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The End of the Beginning: Quivering, Nervous and Wrecked

It’s been a tough time here at Chaos Manor. I finished my 90-minute 3D ship documentary. Did I leave out quotes around the word finished? Yes, I did. There you go: “finished.”

Lots of bottles of champagne are opened and friends drop in to celebrate. After working on it for three years, I am fed up and don’t want to see it ever again. Ninety minutes is a long time and Mad Max in 3D is showing down the road. I mean, if you had the choice, my film or Mad Max?

I Am Depressed

I haven’t shown it to my dear one, Tricia. I guess it’s now or never. I sit her down in front of the 3D screen and make sure that the five surround speakers are perfectly placed.

“If it stops, just hit the space bar to start again.” I dim the lights, leave the room and close the door.

Outside on the deck, I have a bottle of pinot, chips, pistachio nuts, hummus and pita bread. The sun is setting very slowly, and inside my film is playing on and on and on.

Ninety minutes is a hell of a long time. I could drive across the Richmond Bridge to the East Bay, down to the Bay Bridge, into the city of San Francisco and back north across the Golden Gate Bridge in less time. Perhaps I should have done that. Sitting, waiting, is agony.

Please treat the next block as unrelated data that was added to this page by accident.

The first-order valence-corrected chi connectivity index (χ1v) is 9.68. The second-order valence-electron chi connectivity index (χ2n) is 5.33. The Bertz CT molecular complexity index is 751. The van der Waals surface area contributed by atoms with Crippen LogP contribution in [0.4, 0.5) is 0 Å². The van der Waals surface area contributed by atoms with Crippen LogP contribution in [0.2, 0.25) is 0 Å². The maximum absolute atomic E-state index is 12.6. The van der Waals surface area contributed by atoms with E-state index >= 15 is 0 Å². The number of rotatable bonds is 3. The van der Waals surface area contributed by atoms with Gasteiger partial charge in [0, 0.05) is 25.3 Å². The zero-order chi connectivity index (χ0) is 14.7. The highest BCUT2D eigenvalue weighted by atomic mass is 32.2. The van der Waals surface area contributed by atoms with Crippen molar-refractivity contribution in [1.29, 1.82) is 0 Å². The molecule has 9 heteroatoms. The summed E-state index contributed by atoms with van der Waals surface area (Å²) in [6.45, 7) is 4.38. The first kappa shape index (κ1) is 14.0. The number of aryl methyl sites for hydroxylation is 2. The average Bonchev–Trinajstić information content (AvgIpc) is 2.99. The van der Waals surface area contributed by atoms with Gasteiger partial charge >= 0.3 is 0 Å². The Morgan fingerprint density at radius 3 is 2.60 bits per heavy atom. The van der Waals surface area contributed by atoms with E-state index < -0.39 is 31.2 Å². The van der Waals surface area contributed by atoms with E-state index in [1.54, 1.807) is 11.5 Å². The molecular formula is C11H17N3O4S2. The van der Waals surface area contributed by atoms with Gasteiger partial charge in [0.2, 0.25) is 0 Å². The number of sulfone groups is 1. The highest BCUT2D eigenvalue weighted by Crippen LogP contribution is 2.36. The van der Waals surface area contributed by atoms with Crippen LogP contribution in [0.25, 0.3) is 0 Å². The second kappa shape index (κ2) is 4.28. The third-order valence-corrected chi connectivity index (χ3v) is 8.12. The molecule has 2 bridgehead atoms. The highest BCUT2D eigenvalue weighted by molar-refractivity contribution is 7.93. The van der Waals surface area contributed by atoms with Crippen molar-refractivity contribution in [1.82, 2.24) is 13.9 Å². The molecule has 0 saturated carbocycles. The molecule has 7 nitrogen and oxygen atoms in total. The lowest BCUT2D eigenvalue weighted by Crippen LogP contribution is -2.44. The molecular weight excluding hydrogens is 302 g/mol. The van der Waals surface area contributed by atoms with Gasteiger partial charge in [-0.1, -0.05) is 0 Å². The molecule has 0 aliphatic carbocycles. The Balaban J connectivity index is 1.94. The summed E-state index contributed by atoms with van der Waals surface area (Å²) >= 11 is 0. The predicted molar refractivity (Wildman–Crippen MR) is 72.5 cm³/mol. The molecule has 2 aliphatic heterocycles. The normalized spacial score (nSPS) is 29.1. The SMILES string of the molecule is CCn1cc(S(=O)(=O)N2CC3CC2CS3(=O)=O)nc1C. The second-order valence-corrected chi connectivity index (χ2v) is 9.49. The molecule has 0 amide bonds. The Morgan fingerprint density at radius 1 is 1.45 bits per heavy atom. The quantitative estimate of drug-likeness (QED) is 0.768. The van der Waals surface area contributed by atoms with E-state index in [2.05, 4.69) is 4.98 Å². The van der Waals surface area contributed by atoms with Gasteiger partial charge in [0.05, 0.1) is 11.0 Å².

The Verdict

Finally Tricia emerges. “Well?”

“It’s absolutely wonderful, but …”

Oh dear, here we go. “You have three sequences of beveling frames.” Ouch, she is right. “I’ll cut one out.” “No, cut two and shorten what’s left.”

“OK, what else?” “The beginning is wrong. It should start faster. Cut to the chase, delete the first scene with Alan and Franz.” “OK, agreed; you’re right. What else?” “The ending is wrong. Move the sailing sequence to the beginning.”

Napa wine train

This is what I was afraid of. “I can’t do that, it’s the climax of the film.”

“I’m only trying to help.”

And There Are Simply Too Many …

“There are too many sequences with frames being put on the keel. You could lose a few of those.” “But I like them.”

“You could cut 20 minutes.” “20 minutes! I can’t do that. And tell me, where, oh where are those 20 minutes?” “You’ll find a way.” “But Tricia, darling, I am making a 90-minute documentary, not a 70-minute one. And what I do cut? The forest sequence?” “Maybe. That dragged a bit.” “The lead keel sequence?” “Yep, cut that in half.”

Is It Real—Or Is It Final Cut?

The next day, I am a quivering, nervous wreck. I sit strapped into the passenger seat and am driven to the wine country to recover.

The sun is shining on the vineyards, the wine train is racing alongside us, birds are flying overhead. There is a deep blue sky and fluffy, white clouds. Is it real or is it FCP?

I rub my eyes—it’s Real 3D—and in Glorious Technicolor, Breathtaking Cinemascope and Stereophonic Sound.